One strategy by Mendler that provides a low-key response to behaviour is the PEP Strategy: Proximity, Eye Contact, Privacy. This strategy enables teachers to blend corrective and appreciative messages; this helps to create a more positive classroom environment and help minimise power struggles.

When implementing the PEP strategy,  Mendler advises that teachers need to move in closely to the student (proximity), establish a connection (eye contact) and then to quietly affirm or correct behaviour (privacy).

This YouTube video demonstrates the PEP strategy.

Brian Mendler Podcasts - Link and Key Points

Brian Mendler Podcasts
Brian Mendler
During 2010 Brian Mendler held a series of podcasts that outline key strategies and thinking behind dealing with and approaching student behaviour.
Below is the link to listen to the podcasts as well as key elements from each.
Brian MendlerPodcast - Sept 2010
1.      Helping parents is the biggest issue in education
2.      Prevention, Prevention, Prevention
3.      Relationships are so important – what are three things you know about your most challenging student that they do outside of school outside of school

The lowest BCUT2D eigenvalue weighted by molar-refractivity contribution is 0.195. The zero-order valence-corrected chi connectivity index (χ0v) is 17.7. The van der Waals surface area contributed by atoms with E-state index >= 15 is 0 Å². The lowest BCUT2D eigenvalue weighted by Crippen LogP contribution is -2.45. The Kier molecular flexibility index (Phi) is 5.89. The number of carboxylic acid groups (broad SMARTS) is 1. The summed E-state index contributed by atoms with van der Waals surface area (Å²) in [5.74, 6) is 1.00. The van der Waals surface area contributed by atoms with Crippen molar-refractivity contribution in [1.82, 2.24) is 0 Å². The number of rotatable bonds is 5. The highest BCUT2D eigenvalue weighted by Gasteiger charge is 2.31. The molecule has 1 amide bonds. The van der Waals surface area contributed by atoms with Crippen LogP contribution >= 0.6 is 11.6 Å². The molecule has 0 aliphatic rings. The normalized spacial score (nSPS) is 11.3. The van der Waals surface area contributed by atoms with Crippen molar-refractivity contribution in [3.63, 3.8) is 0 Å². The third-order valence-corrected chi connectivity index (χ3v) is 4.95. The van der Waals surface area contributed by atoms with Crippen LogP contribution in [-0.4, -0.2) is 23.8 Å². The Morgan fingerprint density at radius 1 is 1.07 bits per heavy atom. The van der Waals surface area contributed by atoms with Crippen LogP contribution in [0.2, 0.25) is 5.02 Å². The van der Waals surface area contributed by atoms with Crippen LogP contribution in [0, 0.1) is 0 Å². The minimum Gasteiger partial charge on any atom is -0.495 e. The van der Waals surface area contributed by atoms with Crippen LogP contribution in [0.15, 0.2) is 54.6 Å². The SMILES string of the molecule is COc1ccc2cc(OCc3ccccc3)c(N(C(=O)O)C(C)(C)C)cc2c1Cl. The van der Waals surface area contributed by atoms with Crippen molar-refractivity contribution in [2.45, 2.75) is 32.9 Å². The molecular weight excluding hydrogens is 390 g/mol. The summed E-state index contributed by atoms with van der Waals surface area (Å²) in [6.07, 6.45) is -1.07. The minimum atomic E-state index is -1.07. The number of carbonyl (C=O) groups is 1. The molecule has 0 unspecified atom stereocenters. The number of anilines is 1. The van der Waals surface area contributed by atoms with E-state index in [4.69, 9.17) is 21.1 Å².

4.      Know your students “unbelievably” well.
5.      Students listen to teachers only when you have credibility and their trust or a connection with them.
6.      If you value something…grade it – Lateness, uniform, manners, organisation. Get students then to help others with the problem.
7.      “What do I do when…” figure out what the reason is to why they are misbehaving. Then figure out the - what to do.
8.     4 Reasons children misbehave
Attention – not enough (desperate for attention) or too much at home (expect it at school) Ignore when you can, give private attention. (Bad attention in life is better than no attention)
a.       Doctor analogy - same symptom, different reasons.
Power/Control – (responsibility, autonomy, independence) make decisions for themselves. Other kids feel power/control somewhere else in their life.